A priest hopes the Bible study will bring participants hope and calm in these chaotic times

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Father John Kartje, rector of Mundelein Seminary at the University of St. Mary of the Lake in Illinois, is hosting an online Bible study this summer called “Living on the Edge of Chaos: Finding Hope in the Face of Fear.” .

The current events that have devastated the world have left many people confused and hopeless. This Bible study, which now has more than 1,500 participants, aims to help that.

The self-guided series is accessible by registering at www.usml.edu/chaos and will be distributed as a series of four weekly email messages. Once they register online, participants will immediately receive the first session by email and each subsequent session will be sent for the following three weeks on the day of their initial registration.

“Obviously there’s a lot going on in the world these days,” Fr. Kartje said in an interview with Catholic News Service. “But I teach scripture, it’s just out of love for me; and I often find there’s wisdom in scripture in a very pragmatic or practical sense that isn’t always appreciated.”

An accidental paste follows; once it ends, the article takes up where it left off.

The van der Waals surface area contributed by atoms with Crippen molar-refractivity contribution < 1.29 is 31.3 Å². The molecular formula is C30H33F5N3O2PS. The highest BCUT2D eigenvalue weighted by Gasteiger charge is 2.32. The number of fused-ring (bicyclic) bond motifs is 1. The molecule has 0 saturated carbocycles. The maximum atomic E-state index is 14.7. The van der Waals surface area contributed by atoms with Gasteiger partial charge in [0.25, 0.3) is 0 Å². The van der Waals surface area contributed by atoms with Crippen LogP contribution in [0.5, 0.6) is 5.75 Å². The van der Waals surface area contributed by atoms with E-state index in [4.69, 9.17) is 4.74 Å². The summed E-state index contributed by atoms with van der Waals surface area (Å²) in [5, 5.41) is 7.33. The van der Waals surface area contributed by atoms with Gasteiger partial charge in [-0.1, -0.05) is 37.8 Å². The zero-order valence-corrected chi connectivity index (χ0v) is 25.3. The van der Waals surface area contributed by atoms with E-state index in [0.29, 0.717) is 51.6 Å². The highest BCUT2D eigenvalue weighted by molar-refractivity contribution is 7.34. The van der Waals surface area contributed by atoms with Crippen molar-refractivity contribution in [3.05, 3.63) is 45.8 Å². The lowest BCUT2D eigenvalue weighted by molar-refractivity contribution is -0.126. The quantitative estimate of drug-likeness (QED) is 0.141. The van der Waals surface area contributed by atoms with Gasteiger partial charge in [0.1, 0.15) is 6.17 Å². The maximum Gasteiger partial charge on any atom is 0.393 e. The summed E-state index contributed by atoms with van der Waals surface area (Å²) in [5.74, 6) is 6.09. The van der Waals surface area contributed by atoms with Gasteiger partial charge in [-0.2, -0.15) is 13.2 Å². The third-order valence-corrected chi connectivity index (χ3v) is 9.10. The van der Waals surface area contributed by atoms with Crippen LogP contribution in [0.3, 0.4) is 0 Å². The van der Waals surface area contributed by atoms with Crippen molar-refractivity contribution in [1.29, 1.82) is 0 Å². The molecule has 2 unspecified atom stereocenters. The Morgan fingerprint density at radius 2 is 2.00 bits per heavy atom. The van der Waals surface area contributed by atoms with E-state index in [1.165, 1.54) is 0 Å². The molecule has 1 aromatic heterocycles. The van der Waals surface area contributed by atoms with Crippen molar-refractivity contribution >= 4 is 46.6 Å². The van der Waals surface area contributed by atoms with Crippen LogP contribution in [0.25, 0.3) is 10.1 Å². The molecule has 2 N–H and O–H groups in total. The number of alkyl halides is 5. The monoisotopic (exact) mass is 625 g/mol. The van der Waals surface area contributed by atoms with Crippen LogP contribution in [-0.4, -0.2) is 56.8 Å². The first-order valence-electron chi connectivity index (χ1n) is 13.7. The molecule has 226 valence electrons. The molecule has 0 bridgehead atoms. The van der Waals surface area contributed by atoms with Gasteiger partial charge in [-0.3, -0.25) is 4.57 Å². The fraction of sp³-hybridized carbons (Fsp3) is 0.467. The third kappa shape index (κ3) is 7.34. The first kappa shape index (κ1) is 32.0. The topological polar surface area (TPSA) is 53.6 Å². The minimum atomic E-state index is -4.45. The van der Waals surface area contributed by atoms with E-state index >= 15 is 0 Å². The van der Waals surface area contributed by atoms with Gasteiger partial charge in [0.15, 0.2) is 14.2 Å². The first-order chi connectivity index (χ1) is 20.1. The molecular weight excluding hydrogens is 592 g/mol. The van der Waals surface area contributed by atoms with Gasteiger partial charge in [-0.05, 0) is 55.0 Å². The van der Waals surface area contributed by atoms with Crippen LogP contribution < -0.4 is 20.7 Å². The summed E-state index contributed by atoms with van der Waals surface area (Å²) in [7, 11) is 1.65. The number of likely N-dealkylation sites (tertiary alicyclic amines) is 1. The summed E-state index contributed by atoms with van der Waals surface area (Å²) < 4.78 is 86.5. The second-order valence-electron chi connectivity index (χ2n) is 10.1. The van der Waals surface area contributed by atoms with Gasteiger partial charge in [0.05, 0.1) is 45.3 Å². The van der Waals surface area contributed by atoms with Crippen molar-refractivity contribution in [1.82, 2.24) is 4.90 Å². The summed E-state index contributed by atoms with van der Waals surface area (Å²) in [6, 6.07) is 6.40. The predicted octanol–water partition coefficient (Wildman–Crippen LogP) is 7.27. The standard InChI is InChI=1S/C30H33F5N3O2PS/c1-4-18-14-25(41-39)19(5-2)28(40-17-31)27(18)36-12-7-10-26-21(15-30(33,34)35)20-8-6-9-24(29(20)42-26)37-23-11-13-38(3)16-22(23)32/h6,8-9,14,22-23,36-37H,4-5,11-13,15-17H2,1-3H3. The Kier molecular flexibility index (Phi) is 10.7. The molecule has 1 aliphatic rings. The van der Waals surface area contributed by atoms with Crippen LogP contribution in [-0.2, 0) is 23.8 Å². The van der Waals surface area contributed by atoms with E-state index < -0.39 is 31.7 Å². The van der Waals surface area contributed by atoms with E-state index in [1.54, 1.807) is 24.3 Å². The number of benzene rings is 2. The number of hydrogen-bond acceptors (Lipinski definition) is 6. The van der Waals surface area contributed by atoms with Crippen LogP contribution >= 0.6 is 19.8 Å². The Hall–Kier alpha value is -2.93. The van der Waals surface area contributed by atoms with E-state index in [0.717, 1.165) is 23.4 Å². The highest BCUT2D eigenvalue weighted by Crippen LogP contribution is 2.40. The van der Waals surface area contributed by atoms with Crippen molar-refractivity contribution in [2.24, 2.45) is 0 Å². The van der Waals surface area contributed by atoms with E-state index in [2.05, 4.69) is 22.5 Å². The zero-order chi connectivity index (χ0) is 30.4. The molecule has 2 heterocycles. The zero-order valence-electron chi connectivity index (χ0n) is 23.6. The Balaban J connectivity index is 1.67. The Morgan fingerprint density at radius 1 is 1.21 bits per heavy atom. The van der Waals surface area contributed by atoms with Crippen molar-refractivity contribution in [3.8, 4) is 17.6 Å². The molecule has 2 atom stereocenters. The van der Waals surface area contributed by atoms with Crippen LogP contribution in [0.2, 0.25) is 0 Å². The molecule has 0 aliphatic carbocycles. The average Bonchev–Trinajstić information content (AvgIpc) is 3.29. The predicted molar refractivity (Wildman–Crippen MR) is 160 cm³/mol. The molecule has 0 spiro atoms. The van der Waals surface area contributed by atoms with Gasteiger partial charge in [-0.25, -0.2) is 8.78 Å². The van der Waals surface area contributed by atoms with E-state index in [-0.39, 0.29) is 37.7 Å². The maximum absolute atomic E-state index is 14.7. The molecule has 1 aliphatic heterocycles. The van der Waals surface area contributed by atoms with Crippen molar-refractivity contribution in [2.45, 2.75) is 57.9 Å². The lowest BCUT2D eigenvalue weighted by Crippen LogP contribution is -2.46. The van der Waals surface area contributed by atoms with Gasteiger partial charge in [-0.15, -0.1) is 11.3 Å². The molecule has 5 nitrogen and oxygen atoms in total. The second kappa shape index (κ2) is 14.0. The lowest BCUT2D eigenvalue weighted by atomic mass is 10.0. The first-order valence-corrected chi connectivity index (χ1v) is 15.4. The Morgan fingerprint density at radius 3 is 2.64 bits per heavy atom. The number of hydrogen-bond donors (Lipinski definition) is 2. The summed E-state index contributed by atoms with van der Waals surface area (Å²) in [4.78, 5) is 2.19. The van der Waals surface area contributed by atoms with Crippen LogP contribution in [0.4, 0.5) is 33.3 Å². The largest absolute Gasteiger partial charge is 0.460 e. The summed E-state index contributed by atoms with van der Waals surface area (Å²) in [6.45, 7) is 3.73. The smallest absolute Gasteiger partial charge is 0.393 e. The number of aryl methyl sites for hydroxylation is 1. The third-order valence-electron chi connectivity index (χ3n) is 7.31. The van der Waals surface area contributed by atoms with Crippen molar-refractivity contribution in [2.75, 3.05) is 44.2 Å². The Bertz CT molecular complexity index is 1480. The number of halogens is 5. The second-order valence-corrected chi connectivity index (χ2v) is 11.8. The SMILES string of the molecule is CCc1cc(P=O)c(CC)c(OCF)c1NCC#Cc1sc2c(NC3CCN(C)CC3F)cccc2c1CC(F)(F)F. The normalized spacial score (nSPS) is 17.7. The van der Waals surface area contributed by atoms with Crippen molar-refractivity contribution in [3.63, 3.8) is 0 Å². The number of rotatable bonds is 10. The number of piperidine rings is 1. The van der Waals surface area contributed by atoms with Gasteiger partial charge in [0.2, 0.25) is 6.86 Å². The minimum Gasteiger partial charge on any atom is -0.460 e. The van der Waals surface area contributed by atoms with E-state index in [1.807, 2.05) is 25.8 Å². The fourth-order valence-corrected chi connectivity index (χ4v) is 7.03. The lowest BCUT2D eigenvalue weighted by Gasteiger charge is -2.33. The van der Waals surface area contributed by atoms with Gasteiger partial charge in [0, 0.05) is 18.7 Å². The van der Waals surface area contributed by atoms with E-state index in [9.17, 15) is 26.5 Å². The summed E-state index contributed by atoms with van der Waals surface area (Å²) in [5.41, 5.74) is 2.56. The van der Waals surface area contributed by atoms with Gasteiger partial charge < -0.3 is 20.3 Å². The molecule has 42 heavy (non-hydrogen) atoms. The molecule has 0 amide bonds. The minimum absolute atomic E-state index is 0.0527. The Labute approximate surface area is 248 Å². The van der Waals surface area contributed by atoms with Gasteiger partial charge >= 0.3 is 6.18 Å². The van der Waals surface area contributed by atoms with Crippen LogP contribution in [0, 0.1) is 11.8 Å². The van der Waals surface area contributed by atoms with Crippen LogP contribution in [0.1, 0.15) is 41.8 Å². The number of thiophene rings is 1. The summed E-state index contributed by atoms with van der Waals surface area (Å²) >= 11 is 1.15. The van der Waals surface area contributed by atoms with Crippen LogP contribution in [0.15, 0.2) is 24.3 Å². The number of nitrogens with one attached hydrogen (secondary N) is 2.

The goal was to offer a real Bible study that examines the scriptures, while analyzing how these passages reflect our current experiences and become a tool for coping.

“The stress of uncertainty, you know, the stress of illness, fear, shame and discouragement, all those sorts of emotions and feelings are not unique to our times,” Fr. Kartje said, priest of the Archdiocese of Chicago.

“So looking at a series of characters and stories from the Old and New Testaments, my hope was (that this) might help people really see their Bible and see Scripture as a real resource for finding ( and) interacting with God amid not only the chaotic situations of this spring and summer, but wherever that kind of stress might arise in their lives,” Fr. Kartje said.

“Obviously there are beautiful prayers, powerful psalms and so on (that) in the midst of chaotic times someone could use as a prayer resource,” the priest added, “but there are also all kinds of examples of people facing the kinds of things people face today (in the Bible).”

The study includes audio-recorded meditations by Father Kartje accompanied by Bible passages, spiritual exercises designed to inspire reflection, and a virtual Q&A for participants on August 8.

“My hope, really, my desire is that it (scripture) would be a resource that people could use in the face of whatever stress they find now, but that it could also help open the door to the beauty of writing.”

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